more infohttps://www.thefreedictionary.com/afferent+fiber

Neural Processing of Acoustic and Electric Interaural Time Differences in Normal-Hearing Gerbils | Journal of NeuroscienceNeural Processing of Acoustic and Electric Interaural Time Differences in Normal-Hearing Gerbils | Journal of Neuroscience

comparison with afferent pathways. J Neurophysiol 79:253-269. doi:10.1152/jn.1998.79.1.253 pmid:9425196. ... 1981) HRP study of the organization of auditory afferents ascending to central nucleus of inferior colliculus in cat. J Comp ... 2018) Anatomical basis for parallel and interconnected non-ITD pathways from the inferior colliculus to the medial geniculate ... 2010) Selective electrical stimulation of the auditory nerve activates a pathways specialized for high temporal acuity. J ...
more infohttps://www.jneurosci.org/content/38/31/6949?ijkey=9f5d601fab707a5161f3be8e7fa90bd6529e93ce&keytype2=tf_ipsecsha

Review. The conditioned immune response | Philosophical Transactions of the Royal Society B: Biological SciencesReview. The conditioned immune response | Philosophical Transactions of the Royal Society B: Biological Sciences

a) Afferent pathways: how the central nervous system receives signals from the peripheral immune system. It is as yet not ... Two possible pathways have been proposed: a systemic or humoral pathway and a neural pathway. For the systemic or humoral ... The efferent and afferent communication pathways employed by the CNS and the peripheral immune system as well as the central ... 2005 Activation in vagal afferents and central autonomic pathways: early responses to intestinal infection with Campylobacter ...
more infohttp://rstb.royalsocietypublishing.org/content/366/1572/1799

PEN TORCH by opto shosho on PreziPEN TORCH by opto shosho on Prezi

AFFERANT PATHWAY DEFECTS. It is the paradoxical response of a pupil to light in the presence of a relative afferent pathway ... The afferent pathway. The efferent pathway:. The Light Reflex. The light reflex consist of simultaneous and equal constriction ... AFFERANT PATHWAY DEFECTS. TOTAL AFFERENT PATHWAY DEFECT (TAPD) OR AMAUROTIC PUPIL. Caused by a complete optic nerve or retinal ... Afferent pathway defects.. Efferent pathway defects. Abnormalities of pupillary reflexes.. Swinging Flashlight Test.. BY: Myada ...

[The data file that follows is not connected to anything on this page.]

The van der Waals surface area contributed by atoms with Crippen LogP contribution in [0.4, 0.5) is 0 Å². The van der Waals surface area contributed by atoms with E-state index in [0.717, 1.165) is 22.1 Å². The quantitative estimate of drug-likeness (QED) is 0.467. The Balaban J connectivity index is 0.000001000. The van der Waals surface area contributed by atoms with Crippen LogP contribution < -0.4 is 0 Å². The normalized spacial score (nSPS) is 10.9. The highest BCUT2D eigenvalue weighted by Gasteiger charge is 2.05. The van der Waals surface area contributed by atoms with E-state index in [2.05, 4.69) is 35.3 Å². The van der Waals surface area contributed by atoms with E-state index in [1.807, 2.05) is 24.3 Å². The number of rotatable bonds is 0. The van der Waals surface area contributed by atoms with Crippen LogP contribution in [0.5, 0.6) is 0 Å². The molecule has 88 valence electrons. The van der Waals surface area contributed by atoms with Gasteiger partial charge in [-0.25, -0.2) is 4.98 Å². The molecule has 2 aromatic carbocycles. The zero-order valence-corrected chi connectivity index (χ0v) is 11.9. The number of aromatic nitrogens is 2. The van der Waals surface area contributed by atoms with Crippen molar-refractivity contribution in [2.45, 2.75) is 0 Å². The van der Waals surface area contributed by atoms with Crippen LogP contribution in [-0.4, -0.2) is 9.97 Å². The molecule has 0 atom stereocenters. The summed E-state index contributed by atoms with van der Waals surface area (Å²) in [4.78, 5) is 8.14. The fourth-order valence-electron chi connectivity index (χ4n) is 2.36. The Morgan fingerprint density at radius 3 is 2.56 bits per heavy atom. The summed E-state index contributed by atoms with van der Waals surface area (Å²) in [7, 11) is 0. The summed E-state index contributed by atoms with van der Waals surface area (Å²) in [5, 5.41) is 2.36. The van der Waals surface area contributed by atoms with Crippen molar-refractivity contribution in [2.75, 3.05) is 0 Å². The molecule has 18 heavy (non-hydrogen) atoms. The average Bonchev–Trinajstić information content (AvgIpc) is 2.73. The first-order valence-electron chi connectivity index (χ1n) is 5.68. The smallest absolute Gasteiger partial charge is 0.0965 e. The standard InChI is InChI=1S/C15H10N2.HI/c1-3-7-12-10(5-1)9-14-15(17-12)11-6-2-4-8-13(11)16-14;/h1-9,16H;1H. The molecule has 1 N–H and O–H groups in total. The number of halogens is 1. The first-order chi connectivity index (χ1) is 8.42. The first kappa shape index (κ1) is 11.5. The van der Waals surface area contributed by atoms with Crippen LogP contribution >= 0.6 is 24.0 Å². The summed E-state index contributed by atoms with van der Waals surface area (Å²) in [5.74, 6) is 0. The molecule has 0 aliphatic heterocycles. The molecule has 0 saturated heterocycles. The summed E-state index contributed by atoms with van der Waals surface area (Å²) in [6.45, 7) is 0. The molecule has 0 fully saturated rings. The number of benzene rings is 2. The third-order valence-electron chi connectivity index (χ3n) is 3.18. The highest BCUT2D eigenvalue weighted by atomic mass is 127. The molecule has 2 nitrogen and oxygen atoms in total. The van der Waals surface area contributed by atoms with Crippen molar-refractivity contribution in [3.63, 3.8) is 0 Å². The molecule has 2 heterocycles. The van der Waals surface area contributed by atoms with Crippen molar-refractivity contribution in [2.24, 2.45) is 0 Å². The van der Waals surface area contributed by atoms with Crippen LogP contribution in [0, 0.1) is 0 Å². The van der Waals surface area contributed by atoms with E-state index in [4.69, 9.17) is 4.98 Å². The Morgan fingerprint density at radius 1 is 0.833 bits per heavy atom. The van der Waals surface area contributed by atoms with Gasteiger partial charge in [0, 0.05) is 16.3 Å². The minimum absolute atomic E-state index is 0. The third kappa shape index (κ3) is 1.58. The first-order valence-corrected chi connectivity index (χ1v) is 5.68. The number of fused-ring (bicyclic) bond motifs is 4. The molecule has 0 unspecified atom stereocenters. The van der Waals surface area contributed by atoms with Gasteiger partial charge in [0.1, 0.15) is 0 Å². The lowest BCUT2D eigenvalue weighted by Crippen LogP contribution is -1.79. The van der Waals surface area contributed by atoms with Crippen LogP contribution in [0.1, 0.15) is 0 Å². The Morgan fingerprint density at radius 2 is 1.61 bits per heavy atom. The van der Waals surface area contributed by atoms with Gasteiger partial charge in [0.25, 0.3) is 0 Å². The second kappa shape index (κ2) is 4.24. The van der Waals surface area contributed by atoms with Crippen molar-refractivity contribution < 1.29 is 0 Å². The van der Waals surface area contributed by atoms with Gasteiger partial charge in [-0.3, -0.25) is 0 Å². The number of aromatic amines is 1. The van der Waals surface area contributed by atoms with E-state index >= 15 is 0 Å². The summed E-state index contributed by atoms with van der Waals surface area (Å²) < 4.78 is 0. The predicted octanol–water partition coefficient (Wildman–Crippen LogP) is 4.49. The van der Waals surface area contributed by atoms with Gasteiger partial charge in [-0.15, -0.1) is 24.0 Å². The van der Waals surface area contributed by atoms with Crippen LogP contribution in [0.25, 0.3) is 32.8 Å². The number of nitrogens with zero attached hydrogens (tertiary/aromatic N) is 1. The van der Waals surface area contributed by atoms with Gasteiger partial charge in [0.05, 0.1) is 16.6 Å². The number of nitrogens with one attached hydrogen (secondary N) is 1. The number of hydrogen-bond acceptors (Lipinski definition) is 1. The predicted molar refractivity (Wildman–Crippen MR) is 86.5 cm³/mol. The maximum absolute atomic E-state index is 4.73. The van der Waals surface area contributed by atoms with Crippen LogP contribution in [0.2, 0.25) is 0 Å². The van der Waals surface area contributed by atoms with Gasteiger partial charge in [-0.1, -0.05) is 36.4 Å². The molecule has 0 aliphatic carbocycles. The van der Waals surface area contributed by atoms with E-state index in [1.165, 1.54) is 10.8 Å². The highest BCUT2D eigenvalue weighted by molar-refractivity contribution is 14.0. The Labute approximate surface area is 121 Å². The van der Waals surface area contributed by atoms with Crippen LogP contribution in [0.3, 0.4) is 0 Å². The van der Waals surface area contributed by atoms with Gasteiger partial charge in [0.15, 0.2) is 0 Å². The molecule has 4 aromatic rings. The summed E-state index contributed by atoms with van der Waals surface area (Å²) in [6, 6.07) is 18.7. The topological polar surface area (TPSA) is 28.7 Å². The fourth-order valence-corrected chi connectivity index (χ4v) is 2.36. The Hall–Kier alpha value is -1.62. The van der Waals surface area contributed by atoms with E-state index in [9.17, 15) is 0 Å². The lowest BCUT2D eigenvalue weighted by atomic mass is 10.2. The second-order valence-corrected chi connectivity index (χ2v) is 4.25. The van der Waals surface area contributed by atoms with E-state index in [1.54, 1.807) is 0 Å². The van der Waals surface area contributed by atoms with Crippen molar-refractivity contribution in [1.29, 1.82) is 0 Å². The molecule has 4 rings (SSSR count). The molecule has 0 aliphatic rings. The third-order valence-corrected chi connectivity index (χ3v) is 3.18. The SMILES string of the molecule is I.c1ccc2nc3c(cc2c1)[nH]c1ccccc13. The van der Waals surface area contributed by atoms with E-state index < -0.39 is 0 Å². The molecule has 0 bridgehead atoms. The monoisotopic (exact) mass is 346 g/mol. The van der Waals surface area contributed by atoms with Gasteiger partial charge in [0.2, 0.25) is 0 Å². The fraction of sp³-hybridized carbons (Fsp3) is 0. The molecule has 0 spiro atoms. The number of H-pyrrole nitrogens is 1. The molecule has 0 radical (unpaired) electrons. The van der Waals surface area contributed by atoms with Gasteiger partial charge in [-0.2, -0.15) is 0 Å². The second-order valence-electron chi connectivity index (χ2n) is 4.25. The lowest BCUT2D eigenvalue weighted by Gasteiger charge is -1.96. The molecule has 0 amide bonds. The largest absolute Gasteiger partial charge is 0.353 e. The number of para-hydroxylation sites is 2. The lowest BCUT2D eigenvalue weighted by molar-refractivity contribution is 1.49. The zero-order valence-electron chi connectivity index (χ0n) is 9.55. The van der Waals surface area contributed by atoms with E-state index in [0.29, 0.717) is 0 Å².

more infohttps://prezi.com/qpoa5_gkfyot/pen-torch/

Transfer function analysis from arterial baroreceptor afferent activity to renal nerve activity in rabbits.Transfer function analysis from arterial baroreceptor afferent activity to renal nerve activity in rabbits.

Afferent Pathways / physiology. Animals. Aorta / innervation. Arteries / innervation*. Electrophysiology. Fourier Analysis. ... Our results suggest that over 0.02-0.3 Hz the relationship between arterial baroreceptor afferent nerve activity and RNA is ...
more infohttp://www.biomedsearch.com/nih/Transfer-function-analysis-from-arterial/8304519.html

Presynaptic inhibition of tooth pulp afferents in the trigeminal nucleus during REM sleep.Presynaptic inhibition of tooth pulp afferents in the trigeminal nucleus during REM sleep.

In order to find whether presynaptic inhibition of tooth pulp afferents is enhanced in any phase of sleep or wakefulness, the ... Afferent Pathways / physiology. Animals. Cats. Dental Pulp / innervation*. Electric Stimulation. Evoked Potentials. Neural ... In order to find whether presynaptic inhibition of tooth pulp afferents is enhanced in any phase of sleep or wakefulness, the ...
more infohttp://www.biomedsearch.com/nih/Presynaptic-inhibition-tooth-pulp-afferents/7403738.html

Neuroanesthesia Flashcards by Tulip 549 | BrainscapeNeuroanesthesia Flashcards by Tulip 549 | Brainscape

Which afferent pathways are involved in the oculocardiac reflex? Ciliary nerves go to ciliary ganglion behind the orbit, and ... afferent: trigeminal. efferent: vagal. The first step in treatment is to eliminate the offending stimulus, followed by ... The afferent and efferent branches of the oculocardiac reflex include which two nerves respectively? ... T- bradycardia is often seen because the only intact efferent component of the baroreflex pathways in quadriplegic patients is ...
more infohttps://www.brainscape.com/flashcards/neuroanesthesia-1676013/packs/1922944

Afferent neuron | definition of afferent neuron by Medical dictionaryAfferent neuron | definition of afferent neuron by Medical dictionary

... afferent neuron explanation free. What is afferent neuron? Meaning of afferent neuron medical term. What does afferent neuron ... Looking for online definition of afferent neuron in the Medical Dictionary? ... Related to afferent neuron: afferent pathway. afferent neuron. A neuron that conducts sensory impulses toward the brain or ... 15] These afferent neurons are CGRP-immunoreactive, and are believed to mediate the spinal reflex pathways to the sympathetic ...
more infohttps://medical-dictionary.thefreedictionary.com/afferent+neuron

Respiratory Physiology MGL8Respiratory Physiology MGL8

Afferent pathways - glossopharyngeal (carotid body) and vagus *Effect - Hyperpnea, bronchoconstriction *Arterial Baroreceptors ... This suggests that afferent information, from the vagus nerves (and possibly the spinal cord) may be important in preventing ... The nucleus of the tractus solitarius is a primary projection site of visceral afferents from the 9th and 10th cranial nerves, ... The location of the DRG within this tract suggests that the DRG may function to integrate afferent information for the control ...